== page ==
When President Trump first signed the executive order for his January travel ban, lower courts across the country scrambled to overturn or stop its enactment. While many saw the stoppages as a success, the administration pushed on, eventually taking the revised order to the Supreme Court. Now that they’ve heard the case, the justices announced their ruling today, which marks the Trump administration’s first major win in the enactment of the ban.
The six countries targeted by Trump’s order are Iran, Libya, Somalia, Sudan, Syria, and Yemen.
In the ruling Monday, the court announced that the 90-day ban may go into effect, but with a caveat that any foreign national with a legitimate tie to a person or entity in the US may not be affected by the ban.
“Foreign nationals who have a credible claim of a bona fide relationship with a person or entity in the United States,” the ruling said, adding, “So too would a worker who accepted an offer of employment from an American company or a lecturer invited to address an American audience.”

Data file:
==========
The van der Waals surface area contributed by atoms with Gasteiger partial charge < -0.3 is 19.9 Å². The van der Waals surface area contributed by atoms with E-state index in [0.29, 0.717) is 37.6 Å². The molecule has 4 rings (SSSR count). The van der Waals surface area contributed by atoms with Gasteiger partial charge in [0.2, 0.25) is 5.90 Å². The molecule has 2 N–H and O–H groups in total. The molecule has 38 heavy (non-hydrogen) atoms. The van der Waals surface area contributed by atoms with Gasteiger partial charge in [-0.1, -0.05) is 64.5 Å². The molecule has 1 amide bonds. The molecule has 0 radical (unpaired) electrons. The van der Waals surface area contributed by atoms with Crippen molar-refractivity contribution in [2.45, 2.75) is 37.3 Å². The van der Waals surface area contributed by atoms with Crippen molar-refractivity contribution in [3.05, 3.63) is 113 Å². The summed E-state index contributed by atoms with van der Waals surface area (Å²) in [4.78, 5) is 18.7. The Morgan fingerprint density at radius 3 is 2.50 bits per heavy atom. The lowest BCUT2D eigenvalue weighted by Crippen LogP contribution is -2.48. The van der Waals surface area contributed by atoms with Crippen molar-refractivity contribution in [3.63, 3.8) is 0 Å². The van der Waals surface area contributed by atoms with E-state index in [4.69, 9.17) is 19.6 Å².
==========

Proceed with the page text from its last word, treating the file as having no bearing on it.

While the ruling doesn’t completely overturn the ban, it does narrow its scope.
The court also urged the administration to work on ways to better vet incoming visitors to the US during the 90-day ban, admitting that although it will be hearing specific cases from when the ban first took place, the 90-day timeline will be over by the time the cases head to the Supreme Court. The LA Times argues that this restrictive/partial enactment of the ban shows that Supreme Court justices were as bothered by the original Executive Order as the lower courts that blocked it.
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(h/t LA Times; photos via Instagram + Pool/Getty)